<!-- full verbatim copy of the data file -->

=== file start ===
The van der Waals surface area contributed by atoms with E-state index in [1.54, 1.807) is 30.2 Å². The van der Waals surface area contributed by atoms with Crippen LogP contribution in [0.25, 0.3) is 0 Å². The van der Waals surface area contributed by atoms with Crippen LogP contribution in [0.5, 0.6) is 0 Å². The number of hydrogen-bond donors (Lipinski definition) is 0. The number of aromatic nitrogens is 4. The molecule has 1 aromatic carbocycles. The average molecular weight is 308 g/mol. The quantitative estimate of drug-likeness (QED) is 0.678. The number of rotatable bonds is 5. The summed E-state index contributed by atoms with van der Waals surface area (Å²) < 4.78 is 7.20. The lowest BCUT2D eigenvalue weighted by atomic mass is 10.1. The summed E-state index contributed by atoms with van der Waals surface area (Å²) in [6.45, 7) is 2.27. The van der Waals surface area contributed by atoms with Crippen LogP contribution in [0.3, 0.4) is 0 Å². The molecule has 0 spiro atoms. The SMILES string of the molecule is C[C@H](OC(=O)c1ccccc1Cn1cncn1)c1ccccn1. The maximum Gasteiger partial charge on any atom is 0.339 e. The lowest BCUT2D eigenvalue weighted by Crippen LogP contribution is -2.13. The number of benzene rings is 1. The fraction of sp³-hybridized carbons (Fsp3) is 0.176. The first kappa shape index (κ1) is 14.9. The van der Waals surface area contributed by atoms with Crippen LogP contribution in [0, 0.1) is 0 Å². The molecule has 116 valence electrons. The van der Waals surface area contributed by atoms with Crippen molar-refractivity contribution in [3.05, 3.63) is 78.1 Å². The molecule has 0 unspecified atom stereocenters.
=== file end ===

The van der Waals surface area contributed by atoms with E-state index in [1.54, 1.807) is 30.2 Å². The van der Waals surface area contributed by atoms with Crippen LogP contribution in [0.25, 0.3) is 0 Å². The van der Waals surface area contributed by atoms with Crippen LogP contribution in [0.5, 0.6) is 0 Å². The number of hydrogen-bond donors (Lipinski definition) is 0. The number of aromatic nitrogens is 4. The molecule has 1 aromatic carbocycles. The average molecular weight is 308 g/mol. The quantitative estimate of drug-likeness (QED) is 0.678. The number of rotatable bonds is 5. The summed E-state index contributed by atoms with van der Waals surface area (Å²) < 4.78 is 7.20. The lowest BCUT2D eigenvalue weighted by atomic mass is 10.1. The summed E-state index contributed by atoms with van der Waals surface area (Å²) in [6.45, 7) is 2.27. The van der Waals surface area contributed by atoms with Crippen LogP contribution in [0.3, 0.4) is 0 Å². The molecule has 0 spiro atoms. The SMILES string of the molecule is C[C@H](OC(=O)c1ccccc1Cn1cncn1)c1ccccn1. The maximum Gasteiger partial charge on any atom is 0.339 e. The lowest BCUT2D eigenvalue weighted by Crippen LogP contribution is -2.13. The number of benzene rings is 1. The fraction of sp³-hybridized carbons (Fsp3) is 0.176. The first kappa shape index (κ1) is 14.9. The van der Waals surface area contributed by atoms with Crippen LogP contribution in [0, 0.1) is 0 Å². The molecule has 116 valence electrons. The van der Waals surface area contributed by atoms with Crippen molar-refractivity contribution in [3.05, 3.63) is 78.1 Å². The molecule has 0 unspecified atom stereocenters.